Expert says Cleveland officer charged in deadly shooting had appropriate response
CLEVELAND- The defense continued to present its case in the trial of Cleveland Police Officer Michael Brelo on Tuesday.
Brelo, 31, is charged with two counts of voluntary manslaughter in the deaths of Timothy Russell and Malissa Williams. The two lead police on a 22-minute chase before being shot and killed behind Heritage Middle School in East Cleveland on Nov. 29, 2012.
WARNING: Images and descriptions in the blog below may be considered graphic.
On Monday, attorneys for Brelo called an audio expert as well as an expert on human vision.
The defense used forensic scientist Lance Martini to argue Russell was already dead when Brelo fired 15 shots from the hood of the suspect’s car.
Brelo’s attorneys also called Dr. Ron Martinelli, CEO of Martinelli and Associates, and a forensic criminologist for 26 years. Martinelli said Brelo had an appropriate response to what he perceived as a threat to his life.
“Officers are actually firing and hitting the police vehicles, especially (Cleveland police car) 238,” Martinelli said. Brelo believed the shots were coming from inside the suspect’s car, according to Martinelli. He concluded that Brelo’s action were reasonable and he had probable cause.
During its case, prosecutors claimed Brelo acted beyond the scope of a police officer when he fired 49 shots into Russell’s Chevrolet Malibu. Defense attorneys argue Brelo believed he and his fellow officers were in danger, and was trying to stay alive.
Cuyahoga County Common Pleas Judge John O’Donnell is hearing the case, instead of a jury. On Sunday, he rejected a motion by Brelo’s attorneys to dismiss the charges.
We’ll be starting in a few minutes. Forensic scientist Lance Martini will be back on the stand.
Judge O’Donnell has another case that needs attention so we’ll be back with Officer Brelo shortly.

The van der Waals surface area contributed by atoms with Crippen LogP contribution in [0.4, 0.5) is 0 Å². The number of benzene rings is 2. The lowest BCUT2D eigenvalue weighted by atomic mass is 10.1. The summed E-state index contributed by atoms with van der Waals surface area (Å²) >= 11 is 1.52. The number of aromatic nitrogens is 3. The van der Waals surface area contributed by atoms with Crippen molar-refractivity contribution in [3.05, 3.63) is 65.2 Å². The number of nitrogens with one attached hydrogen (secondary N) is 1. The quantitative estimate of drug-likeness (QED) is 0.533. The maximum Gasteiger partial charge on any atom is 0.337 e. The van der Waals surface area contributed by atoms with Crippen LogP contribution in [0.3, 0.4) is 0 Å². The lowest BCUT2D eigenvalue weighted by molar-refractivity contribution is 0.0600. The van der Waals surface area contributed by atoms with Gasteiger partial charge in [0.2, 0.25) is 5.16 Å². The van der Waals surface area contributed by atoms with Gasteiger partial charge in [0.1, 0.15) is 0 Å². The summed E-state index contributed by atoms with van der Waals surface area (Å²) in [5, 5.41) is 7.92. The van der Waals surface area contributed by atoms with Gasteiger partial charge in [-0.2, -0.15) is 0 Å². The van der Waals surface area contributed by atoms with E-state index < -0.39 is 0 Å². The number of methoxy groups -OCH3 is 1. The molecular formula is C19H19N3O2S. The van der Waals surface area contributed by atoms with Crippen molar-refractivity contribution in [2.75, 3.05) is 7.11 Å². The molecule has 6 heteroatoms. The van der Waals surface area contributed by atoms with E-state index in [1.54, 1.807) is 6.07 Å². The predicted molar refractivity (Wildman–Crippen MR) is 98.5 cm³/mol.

Defense attorney Pat D’Angelo is handing the questioning on Lance Martini. Martini says shots passing through Cleveland police car 217 have an inside to outside directionality. He could not determine if any of the shots struck the Malibu and if they did, where the shots struck.
Martini reviewed the mannequins and autopsy reports from the Cuyahoga County Medical Examiner’s Office. He says a number of shots have a downward trajectory and parallel paths.
Martini says Malissa Williams sustained seven or eight lethal gunshot wounds. These opinions are based on conversations with other medical examiners.
Martini says Officer Brelo fired four lethal shots that hit Malissa Williams, and that three or four other deadly shots hit Williams from other angles.
The judge is trying to understand the defense’s question, so he rewords it: Have you ever been to a scene where a body has moved on its own after it is dead? I’m paraphrasing, but you can understand the judge’s confusion.
Martini says there were 11 lethal wounds to Timothy Russell. Five of the gunshots wounds exhibit similar/parallel wound paths.
Officer Diaz would have been in close proximity to the Malibu at the time he discharged his weapon, Martini says. He adds that Diaz shot Timothy Russell.